Home brewed guide to dismantling critters in the wild and making them tastylicious. Local point men Griffiths and Horton do it right, showing the ins and outs of being at the top of the food chain. Big fans of both these guys. Jesse has killed and cooked every tasty thing we have had here in […]
First off, every bread book should have a puffy cover. This one does. Seriously, it’s puffy.. go ahead touch it. The author is Chad Robertson, owner operator of Tartine Bakery in San Francisco (which is a city in Northern California). He has been baking since he was young. I know this because I realized I […]
I needed this. I have been struggling with food from the Crescent City. Show and tell cookbooks weren’t giving me any answers. I needed to get my arms around the food culture. Understand its guts. I have been searching for a conduit to show me the reason why the big N.O. is important. Give me a time line through menus, a history of natural disasters, culinary roadmap of influences, all bound in eggshell off-white paper. I’m not a hard guy to please. It’s true, I read at a fourth grade level. But, this book sings to me. Knowing a place’s history helps me understand it’s current focus and likely trajectory. It’s like the History Channel high on Truffles: Paul Prudhomme (Commanders Palace) begat Emeril Lagasse (Emeril’s), begat Susan Spicer (Bayona), begat Donald Link (Herbsaint). New Orleans has a storied culinary bloodline. Thanks to author Tom Fitzmorris for putting it down on paper.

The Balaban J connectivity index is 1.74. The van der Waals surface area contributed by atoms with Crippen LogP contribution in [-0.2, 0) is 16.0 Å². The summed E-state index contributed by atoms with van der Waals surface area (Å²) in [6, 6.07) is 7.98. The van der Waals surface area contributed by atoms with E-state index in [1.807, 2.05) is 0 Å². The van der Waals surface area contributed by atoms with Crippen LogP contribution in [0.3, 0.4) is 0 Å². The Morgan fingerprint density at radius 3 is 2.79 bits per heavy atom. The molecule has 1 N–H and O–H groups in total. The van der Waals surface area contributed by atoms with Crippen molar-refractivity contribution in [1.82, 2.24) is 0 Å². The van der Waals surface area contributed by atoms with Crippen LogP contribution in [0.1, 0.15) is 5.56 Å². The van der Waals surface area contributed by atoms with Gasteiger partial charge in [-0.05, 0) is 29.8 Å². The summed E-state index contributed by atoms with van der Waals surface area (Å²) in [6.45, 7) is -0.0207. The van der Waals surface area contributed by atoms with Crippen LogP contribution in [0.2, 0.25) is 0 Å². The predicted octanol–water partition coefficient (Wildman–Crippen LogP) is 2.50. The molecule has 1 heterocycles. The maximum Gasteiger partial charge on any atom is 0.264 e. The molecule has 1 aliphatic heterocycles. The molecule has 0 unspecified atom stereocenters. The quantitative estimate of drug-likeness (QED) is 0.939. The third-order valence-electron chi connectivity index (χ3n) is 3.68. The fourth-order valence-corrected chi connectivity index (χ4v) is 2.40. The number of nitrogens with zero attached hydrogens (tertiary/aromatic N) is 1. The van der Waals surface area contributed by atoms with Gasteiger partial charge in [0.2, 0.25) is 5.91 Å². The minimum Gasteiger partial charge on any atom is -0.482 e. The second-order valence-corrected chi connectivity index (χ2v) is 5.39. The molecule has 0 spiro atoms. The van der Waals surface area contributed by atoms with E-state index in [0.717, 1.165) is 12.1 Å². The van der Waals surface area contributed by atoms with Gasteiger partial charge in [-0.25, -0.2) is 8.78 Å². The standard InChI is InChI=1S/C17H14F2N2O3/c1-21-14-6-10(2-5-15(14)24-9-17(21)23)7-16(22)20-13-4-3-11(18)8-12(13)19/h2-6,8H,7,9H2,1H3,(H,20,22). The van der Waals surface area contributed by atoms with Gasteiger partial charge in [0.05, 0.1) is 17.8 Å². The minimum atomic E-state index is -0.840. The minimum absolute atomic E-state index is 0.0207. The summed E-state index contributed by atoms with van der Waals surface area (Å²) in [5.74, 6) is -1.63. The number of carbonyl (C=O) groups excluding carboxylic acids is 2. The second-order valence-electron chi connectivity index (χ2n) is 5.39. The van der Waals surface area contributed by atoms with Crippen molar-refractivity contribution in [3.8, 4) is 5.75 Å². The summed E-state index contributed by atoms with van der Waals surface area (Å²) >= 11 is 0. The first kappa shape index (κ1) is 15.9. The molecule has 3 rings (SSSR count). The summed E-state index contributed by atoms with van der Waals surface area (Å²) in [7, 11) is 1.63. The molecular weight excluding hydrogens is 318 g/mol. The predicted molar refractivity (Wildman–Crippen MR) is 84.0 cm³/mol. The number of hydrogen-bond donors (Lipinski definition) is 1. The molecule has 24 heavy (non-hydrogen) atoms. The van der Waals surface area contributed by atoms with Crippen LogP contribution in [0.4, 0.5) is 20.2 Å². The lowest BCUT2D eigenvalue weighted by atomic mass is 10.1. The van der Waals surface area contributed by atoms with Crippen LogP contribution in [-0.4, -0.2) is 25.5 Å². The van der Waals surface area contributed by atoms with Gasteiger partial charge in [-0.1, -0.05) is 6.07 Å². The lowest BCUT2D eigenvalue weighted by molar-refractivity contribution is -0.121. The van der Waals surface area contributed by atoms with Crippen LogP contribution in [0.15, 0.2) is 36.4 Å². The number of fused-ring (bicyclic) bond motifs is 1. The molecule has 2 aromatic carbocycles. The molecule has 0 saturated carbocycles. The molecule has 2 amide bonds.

Lately, I’ve been struggling with the food of the great state of Louisiana. I love the idea of Cajun food. I love the history, the influences, the spices. But, apparently, I suck at making it. Just in time to give me a hand is Donald Link book Real Cajun. It hits on hits the swamp classics (etouffee, gumbo, oysters and the like), with personal stories to back them up.
The James Beard Foundation recently gave Real Cajun top honors for the category of ‘American Cooking’. It also wins the Austin Food Journal award for ‘Kick-Assness’ for it’s local ties. Chef McClung at Jeffrey’s cut his teeth at Links top notch New Orleans restaurant Herbsait. And, it’s co-written by one of my favorite cookbook authors, Austinite Paula Disbrowe.
For the longest time, when someone would ask me “What’s a good first cookbook?”, I would recommend Julia Child’s The Way To Cook. Julia and I were having a thing in the 90’s and I want to help her out with book sales. As my personal interests shifted towards books more focused on technique, new recommendations emerged. Now, I’m a fan of Cooking, by James Peterson. It has the right balance. First, the basics: knife sharpening, boning fish, stocks, etc. Then, a wide variety of commonly prepared items: salads, salsas, roasts, pies and many more. Plus, it’s written in a comfortable tone, like your aunt dispensing a family recipe.
There is nothing quite like the feeling of walking into a hotel conference room and being overwhelmed the smell of frying bacon. Awesome. Marshall and Greg did a great job walking us through the basics of curing, drying, smoking, wet cures and pink salts. The pork was from Richardson Farms. (Did I hear they are milling their own flour now?) If you haven’t been to a Slow Food event in a while (or at all), you should check one out.